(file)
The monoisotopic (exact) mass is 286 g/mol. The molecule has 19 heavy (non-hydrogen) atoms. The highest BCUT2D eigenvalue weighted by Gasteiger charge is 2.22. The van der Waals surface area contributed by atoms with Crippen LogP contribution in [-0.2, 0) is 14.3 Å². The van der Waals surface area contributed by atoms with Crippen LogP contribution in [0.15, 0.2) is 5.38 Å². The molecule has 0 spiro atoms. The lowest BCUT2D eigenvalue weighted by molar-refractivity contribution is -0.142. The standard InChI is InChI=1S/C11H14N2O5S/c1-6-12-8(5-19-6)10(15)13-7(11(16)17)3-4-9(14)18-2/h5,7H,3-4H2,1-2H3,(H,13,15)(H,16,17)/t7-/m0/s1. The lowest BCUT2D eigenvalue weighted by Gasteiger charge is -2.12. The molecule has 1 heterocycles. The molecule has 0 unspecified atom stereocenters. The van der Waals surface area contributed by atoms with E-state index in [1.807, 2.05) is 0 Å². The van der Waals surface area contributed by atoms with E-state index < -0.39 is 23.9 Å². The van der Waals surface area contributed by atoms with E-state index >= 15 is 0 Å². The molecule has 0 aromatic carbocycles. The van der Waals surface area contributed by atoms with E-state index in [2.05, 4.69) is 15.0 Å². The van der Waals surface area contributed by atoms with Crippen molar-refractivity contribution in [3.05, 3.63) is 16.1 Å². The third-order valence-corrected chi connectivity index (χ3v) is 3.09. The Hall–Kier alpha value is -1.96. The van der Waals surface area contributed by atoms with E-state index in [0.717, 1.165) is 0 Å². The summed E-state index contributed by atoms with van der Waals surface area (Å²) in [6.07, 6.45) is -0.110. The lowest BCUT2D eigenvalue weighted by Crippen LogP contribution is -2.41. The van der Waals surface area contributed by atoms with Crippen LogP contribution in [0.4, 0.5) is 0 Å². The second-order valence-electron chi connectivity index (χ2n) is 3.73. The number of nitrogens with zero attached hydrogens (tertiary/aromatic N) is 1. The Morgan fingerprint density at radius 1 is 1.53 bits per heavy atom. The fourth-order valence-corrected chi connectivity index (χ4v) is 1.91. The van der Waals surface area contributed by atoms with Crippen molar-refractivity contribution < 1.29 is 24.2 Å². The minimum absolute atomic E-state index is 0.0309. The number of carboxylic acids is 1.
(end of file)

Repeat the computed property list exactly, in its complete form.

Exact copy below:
The monoisotopic (exact) mass is 286 g/mol. The molecule has 19 heavy (non-hydrogen) atoms. The highest BCUT2D eigenvalue weighted by Gasteiger charge is 2.22. The van der Waals surface area contributed by atoms with Crippen LogP contribution in [-0.2, 0) is 14.3 Å². The van der Waals surface area contributed by atoms with Crippen LogP contribution in [0.15, 0.2) is 5.38 Å². The molecule has 0 spiro atoms. The lowest BCUT2D eigenvalue weighted by molar-refractivity contribution is -0.142. The standard InChI is InChI=1S/C11H14N2O5S/c1-6-12-8(5-19-6)10(15)13-7(11(16)17)3-4-9(14)18-2/h5,7H,3-4H2,1-2H3,(H,13,15)(H,16,17)/t7-/m0/s1. The lowest BCUT2D eigenvalue weighted by Gasteiger charge is -2.12. The molecule has 1 heterocycles. The molecule has 0 unspecified atom stereocenters. The van der Waals surface area contributed by atoms with E-state index in [1.807, 2.05) is 0 Å². The van der Waals surface area contributed by atoms with E-state index < -0.39 is 23.9 Å². The van der Waals surface area contributed by atoms with E-state index >= 15 is 0 Å². The molecule has 0 aromatic carbocycles. The van der Waals surface area contributed by atoms with E-state index in [2.05, 4.69) is 15.0 Å². The van der Waals surface area contributed by atoms with Crippen molar-refractivity contribution in [3.05, 3.63) is 16.1 Å². The third-order valence-corrected chi connectivity index (χ3v) is 3.09. The Hall–Kier alpha value is -1.96. The van der Waals surface area contributed by atoms with E-state index in [0.717, 1.165) is 0 Å². The summed E-state index contributed by atoms with van der Waals surface area (Å²) in [6.07, 6.45) is -0.110. The lowest BCUT2D eigenvalue weighted by Crippen LogP contribution is -2.41. The van der Waals surface area contributed by atoms with Crippen LogP contribution in [0.4, 0.5) is 0 Å². The second-order valence-electron chi connectivity index (χ2n) is 3.73. The number of nitrogens with zero attached hydrogens (tertiary/aromatic N) is 1. The Morgan fingerprint density at radius 1 is 1.53 bits per heavy atom. The fourth-order valence-corrected chi connectivity index (χ4v) is 1.91. The van der Waals surface area contributed by atoms with Crippen molar-refractivity contribution < 1.29 is 24.2 Å². The minimum absolute atomic E-state index is 0.0309. The number of carboxylic acids is 1.